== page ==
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Ut’s sisters enter their new American school.
From The Asian Reporter, V14, #3 (January 13, 2004), page 16.
You can change your mind
Angel Child, Dragon Child
By Michele Maria Surat
Illustrated by Vo-Dinh Mai
Paperback, 35 pages, $4.99
By Josephine Bridges
"My sisters skipped through the stone gate two by two. Mother was not there to skip with me. Mother was far away in Vietnam." Nguyen Hoa, known at home as Ut, "a tender name for smallest daughter," narrates this story of the choices between cruelty and kindness that children must make again and again.
Hoa’s classmate Raymond has "fire-colored hair." He goads Hoa about her clothes and her language, but Hoa keeps her anger to herself until the boy turns his unkindness on her sister. Ironically, it is Hoa’s retaliation — when she behaves neither like a good angel child nor like a noble dragon child — that sets in motion the series of events that lead not only to tolerance, but to cooperation.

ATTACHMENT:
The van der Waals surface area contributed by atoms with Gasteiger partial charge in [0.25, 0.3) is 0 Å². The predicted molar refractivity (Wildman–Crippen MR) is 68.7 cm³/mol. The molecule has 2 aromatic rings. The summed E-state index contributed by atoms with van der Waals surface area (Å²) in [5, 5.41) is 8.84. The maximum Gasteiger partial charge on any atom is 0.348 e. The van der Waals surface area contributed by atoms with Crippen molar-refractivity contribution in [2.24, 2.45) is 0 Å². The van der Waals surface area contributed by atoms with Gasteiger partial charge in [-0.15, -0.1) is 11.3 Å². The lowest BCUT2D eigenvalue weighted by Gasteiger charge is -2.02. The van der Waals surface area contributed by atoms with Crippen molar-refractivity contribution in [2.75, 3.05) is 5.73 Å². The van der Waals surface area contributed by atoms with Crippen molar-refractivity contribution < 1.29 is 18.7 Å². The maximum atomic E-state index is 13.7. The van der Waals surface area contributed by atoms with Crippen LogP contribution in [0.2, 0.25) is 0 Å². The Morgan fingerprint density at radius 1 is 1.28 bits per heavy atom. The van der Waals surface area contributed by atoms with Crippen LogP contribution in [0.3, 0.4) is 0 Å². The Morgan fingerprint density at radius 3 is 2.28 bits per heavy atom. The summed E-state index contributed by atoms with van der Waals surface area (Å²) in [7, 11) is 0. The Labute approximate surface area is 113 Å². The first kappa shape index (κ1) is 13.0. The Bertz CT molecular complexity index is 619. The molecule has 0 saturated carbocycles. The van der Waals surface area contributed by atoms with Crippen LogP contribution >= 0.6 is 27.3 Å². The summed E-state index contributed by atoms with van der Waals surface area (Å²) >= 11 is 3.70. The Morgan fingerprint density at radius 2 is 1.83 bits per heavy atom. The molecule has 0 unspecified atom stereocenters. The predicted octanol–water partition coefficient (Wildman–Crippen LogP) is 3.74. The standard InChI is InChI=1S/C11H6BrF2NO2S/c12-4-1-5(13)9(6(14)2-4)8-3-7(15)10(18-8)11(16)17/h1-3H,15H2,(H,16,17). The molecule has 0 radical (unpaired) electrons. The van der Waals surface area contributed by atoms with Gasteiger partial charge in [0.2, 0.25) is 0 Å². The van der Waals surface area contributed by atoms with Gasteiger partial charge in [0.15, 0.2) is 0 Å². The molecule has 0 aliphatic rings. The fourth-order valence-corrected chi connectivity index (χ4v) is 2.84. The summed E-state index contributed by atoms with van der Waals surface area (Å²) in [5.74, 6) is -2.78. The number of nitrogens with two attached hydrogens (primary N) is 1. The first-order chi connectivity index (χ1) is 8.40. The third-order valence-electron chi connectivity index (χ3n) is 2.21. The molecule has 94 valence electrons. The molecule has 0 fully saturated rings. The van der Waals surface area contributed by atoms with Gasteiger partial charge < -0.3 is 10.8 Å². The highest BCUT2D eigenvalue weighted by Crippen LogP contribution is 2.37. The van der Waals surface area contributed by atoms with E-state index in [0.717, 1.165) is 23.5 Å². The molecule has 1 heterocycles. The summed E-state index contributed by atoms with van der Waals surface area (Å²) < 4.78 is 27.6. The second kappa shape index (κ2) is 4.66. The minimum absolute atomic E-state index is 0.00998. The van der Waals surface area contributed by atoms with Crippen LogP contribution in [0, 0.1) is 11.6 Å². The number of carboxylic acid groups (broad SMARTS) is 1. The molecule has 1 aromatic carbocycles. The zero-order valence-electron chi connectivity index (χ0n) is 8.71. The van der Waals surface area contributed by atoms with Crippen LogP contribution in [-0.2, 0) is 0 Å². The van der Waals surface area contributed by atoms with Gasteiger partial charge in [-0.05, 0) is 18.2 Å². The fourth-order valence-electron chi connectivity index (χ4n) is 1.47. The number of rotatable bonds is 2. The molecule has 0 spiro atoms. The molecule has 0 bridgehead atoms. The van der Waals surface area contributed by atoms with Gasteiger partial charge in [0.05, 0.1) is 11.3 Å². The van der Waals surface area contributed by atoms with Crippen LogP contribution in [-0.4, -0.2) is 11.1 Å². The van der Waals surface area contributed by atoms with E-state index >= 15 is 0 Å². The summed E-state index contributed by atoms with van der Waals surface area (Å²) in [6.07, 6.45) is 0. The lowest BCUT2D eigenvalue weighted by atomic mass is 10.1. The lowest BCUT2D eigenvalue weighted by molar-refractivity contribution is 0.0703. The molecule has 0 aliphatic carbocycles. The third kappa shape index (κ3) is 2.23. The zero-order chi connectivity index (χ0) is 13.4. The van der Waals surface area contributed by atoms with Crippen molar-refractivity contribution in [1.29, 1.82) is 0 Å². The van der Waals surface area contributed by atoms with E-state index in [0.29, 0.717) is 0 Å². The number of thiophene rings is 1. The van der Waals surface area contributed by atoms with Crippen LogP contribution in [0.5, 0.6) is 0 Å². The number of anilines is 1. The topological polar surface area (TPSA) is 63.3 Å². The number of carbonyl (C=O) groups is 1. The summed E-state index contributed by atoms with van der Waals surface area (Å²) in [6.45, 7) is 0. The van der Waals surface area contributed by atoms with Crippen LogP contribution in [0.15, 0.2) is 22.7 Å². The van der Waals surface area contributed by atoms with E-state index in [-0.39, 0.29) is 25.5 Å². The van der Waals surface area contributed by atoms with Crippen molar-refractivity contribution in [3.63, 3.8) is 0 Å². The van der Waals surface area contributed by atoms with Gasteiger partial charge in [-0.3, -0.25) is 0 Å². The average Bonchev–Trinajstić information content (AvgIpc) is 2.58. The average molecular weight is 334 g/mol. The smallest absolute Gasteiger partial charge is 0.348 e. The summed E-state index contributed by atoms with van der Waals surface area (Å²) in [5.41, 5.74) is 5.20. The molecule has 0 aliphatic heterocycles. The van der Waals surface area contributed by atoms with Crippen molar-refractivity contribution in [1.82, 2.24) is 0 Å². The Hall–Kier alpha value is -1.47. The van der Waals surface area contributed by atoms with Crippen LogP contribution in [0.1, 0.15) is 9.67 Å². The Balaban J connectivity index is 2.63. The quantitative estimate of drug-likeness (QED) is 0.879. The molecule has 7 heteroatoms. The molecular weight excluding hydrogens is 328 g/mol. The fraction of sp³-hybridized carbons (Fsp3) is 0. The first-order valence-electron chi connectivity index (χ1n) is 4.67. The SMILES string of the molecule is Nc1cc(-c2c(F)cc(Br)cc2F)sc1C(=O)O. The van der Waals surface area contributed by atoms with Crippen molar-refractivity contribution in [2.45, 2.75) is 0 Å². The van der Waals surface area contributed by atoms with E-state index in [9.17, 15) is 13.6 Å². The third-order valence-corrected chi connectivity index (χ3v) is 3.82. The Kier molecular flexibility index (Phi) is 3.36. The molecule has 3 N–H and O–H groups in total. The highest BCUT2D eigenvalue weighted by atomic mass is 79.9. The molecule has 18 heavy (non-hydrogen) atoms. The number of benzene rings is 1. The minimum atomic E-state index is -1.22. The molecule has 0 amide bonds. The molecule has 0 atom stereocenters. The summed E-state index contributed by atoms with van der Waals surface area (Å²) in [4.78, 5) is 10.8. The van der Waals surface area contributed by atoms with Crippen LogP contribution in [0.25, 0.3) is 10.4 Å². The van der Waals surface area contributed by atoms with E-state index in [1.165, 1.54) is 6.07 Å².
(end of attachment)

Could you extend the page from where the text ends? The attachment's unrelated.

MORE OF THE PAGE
Michele Maria Surat’s prose sings. Hoa’s words remind us how much non-native speakers have enriched the English language. The clock "needles ticked slowly." What native speakers of English call a snowball is a "snowrock" to this child, who has never seen snow before. The principal’s shoes "squeegeed" up and down the hall.
Vo-Dinh Mai’s illustrations — which are largely unfinished early in the narrative but more and more complete as the narrative proceeds — are the perfect accompaniment to this vivid description of how we can change our minds. The drawing of Hoa and Raymond’s collaboration on the story of Hoa’s journey from Vietnam is the most astonishing example, but every illustration in Angel Child, Dragon Child is a small marvel.
This little book was published in 1983, but the story it tells will never grow old.